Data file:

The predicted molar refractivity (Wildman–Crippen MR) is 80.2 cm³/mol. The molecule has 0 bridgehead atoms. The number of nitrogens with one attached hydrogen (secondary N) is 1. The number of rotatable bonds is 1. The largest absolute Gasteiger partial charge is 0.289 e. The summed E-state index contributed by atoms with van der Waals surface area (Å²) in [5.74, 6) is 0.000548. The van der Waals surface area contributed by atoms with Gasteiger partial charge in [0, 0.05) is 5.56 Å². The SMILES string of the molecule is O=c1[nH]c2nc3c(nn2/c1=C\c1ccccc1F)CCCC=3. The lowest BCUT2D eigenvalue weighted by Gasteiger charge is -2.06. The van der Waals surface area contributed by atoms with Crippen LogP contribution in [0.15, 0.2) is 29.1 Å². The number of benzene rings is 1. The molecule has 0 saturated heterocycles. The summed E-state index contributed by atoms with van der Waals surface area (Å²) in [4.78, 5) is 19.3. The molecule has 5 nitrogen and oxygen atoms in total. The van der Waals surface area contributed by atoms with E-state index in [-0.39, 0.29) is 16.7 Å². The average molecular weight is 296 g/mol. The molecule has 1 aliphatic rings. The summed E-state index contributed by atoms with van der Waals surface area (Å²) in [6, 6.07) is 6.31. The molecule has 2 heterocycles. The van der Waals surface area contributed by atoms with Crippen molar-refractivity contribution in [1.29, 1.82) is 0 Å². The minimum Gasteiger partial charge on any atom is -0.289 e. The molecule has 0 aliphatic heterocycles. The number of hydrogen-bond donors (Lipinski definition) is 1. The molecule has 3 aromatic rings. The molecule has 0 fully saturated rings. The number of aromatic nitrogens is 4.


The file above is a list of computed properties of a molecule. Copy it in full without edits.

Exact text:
The predicted molar refractivity (Wildman–Crippen MR) is 80.2 cm³/mol. The molecule has 0 bridgehead atoms. The number of nitrogens with one attached hydrogen (secondary N) is 1. The number of rotatable bonds is 1. The largest absolute Gasteiger partial charge is 0.289 e. The summed E-state index contributed by atoms with van der Waals surface area (Å²) in [5.74, 6) is 0.000548. The van der Waals surface area contributed by atoms with Gasteiger partial charge in [0, 0.05) is 5.56 Å². The SMILES string of the molecule is O=c1[nH]c2nc3c(nn2/c1=C\c1ccccc1F)CCCC=3. The lowest BCUT2D eigenvalue weighted by Gasteiger charge is -2.06. The van der Waals surface area contributed by atoms with Crippen LogP contribution in [0.15, 0.2) is 29.1 Å². The number of benzene rings is 1. The molecule has 0 saturated heterocycles. The summed E-state index contributed by atoms with van der Waals surface area (Å²) in [4.78, 5) is 19.3. The molecule has 5 nitrogen and oxygen atoms in total. The van der Waals surface area contributed by atoms with E-state index in [-0.39, 0.29) is 16.7 Å². The average molecular weight is 296 g/mol. The molecule has 1 aliphatic rings. The summed E-state index contributed by atoms with van der Waals surface area (Å²) in [6, 6.07) is 6.31. The molecule has 2 heterocycles. The van der Waals surface area contributed by atoms with Crippen molar-refractivity contribution in [1.29, 1.82) is 0 Å². The minimum Gasteiger partial charge on any atom is -0.289 e. The molecule has 0 aliphatic heterocycles. The number of hydrogen-bond donors (Lipinski definition) is 1. The molecule has 3 aromatic rings. The molecule has 0 fully saturated rings. The number of aromatic nitrogens is 4.